Rubio Says Citizenship in U.S. Immigration Revamp Isn’t Amnesty
Millions of undocumented immigrants in the U.S. should be allowed to earn their citizenship because deporting them isn’t realistic, said Florida Republican Senator Marco Rubio.
Rubio, who has emerged as a leading supporter of revamping U.S. immigration laws, spoke yesterday on all five Sunday talk shows to defend a bipartisan proposal expected to be introduced this week in the Senate.
Rubio, speaking on NBC’s “Meet the Press” program, rejected arguments that the proposal would amount to amnesty for the estimated 11 million undocumented immigrants in the U.S.
“It’s not amnesty because you pay serious consequences for having violated the law,” Rubio said. “If someone believes we can round them up and deport them, they should advocate that. I don’t think that’s a reasonable goal.”
The plan would allow undocumented immigrants to remain and work in the country if they meet certain requirements and apply for permanent residency -- or a green card -- after 10 years, Rubio said. They could apply for citizenship after receiving their green cards, he said.
A group of eight senators has resolved “every significant disagreement” when it comes to immigration reform and plans to introduce a bill tomorrow, Senator Charles Schumer, a Democrat from New York, said on ABC’s “This Week” program.
“I think you’ll see a major agreement, that’s balanced but fair, that will have the widespread support of the American people,” Schumer, one of the group of eight, said yesterday on ABC’s “This Week” program. “This is a balanced approach that both prevents future waves of illegal immigration, but has common-sense solutions.”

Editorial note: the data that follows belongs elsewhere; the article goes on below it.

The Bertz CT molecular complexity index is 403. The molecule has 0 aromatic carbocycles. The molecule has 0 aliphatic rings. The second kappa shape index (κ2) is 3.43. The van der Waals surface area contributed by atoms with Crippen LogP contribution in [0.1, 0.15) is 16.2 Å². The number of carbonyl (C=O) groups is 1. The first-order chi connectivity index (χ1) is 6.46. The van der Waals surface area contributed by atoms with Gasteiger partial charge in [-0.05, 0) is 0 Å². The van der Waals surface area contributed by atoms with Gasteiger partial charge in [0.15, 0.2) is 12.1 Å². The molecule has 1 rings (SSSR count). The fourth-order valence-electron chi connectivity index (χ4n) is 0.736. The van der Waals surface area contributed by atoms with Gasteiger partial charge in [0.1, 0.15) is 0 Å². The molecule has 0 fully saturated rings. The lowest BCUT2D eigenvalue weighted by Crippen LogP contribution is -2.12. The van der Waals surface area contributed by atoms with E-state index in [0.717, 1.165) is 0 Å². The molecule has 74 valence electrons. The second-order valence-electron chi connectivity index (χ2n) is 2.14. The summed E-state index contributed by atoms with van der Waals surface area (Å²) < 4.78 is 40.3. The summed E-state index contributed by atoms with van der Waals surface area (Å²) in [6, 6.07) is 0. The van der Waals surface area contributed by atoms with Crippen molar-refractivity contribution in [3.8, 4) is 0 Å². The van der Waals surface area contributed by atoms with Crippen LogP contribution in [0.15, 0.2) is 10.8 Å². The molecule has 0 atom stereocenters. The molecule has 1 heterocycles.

After being introduced, the bill will be subjected to hearings and negotiations as lawmakers and President Barack Obama’s administration attempt to craft a major overhaul of U.S. immigration laws for the first time in nearly three decades.
Vermont Senator Patrick Leahy, the Democratic chairman of the Senate Judiciary Committee, told reporters last week he expects to review the proposal at an April 17 hearing.
A series of security “triggers” must be met before undocumented immigrants can begin applying for green cards, including tougher border security and the creation of a nationwide worker verification system, Rubio said. The government also must create an electronic system to verify whether foreigners have overstayed their visas, Rubio said.
“It will be cheaper, faster and easier for people to go back home and wait 10 years than it will be to go through this process that I’ve outlined,” Rubio said during an appearance on the “Fox News Sunday” program. “That’s why it’s not amnesty.”
Undocumented immigrants would be granted temporary work permits to remain in the country for the 10 years before they could apply for green cards under the plan, Rubio said.
The temporary work permits would be available as soon as the U.S. Department of Homeland Security establishes a plan to secure the nation’s borders.
Undocumented immigrants would have to pass background checks and pay fines and application fees in order to receive a temporary work permit, Rubio said. They wouldn’t qualify for federal benefits, such as welfare, under the temporary permits, Rubio said.
Alabama Republican Senator Jeff Sessions said on ABC’s “This Week” that he’s “not convinced” the immigration proposal is good for the country.
It “will give amnesty now, legalize everyone that’s here effectively today and then there’s a promise of enforcement in the future,” said Sessions, the top Republican on the Senate Budget Committee.
“Even if you pass laws today that appear to be effective, it doesn’t mean they’re going to be enforced,” Sessions said.
Texas Republican Senator John Cornyn said on “Fox News Sunday” he would find it difficult to support giving temporary legal status to those in the country illegally until public confidence is restored in the government’s ability to secure the nation’s borders.
The White House disagrees with senators on the need for enforcement triggers, Rubio said on CNN’s “State of the Union.” The difference must be resolved before immigration reform legislation can be signed into law.
Regardless, Rubio said he’s optimistic the Senate will pass an immigration reform bill this year.
“If enforcement is not a part of this, and if we don’t modernize legal immigration, if we don’t do all these things, then we’re going to be right back here in 10 years having this conversation all over again,” Rubio said. “And that would be the worst possible outcome.”
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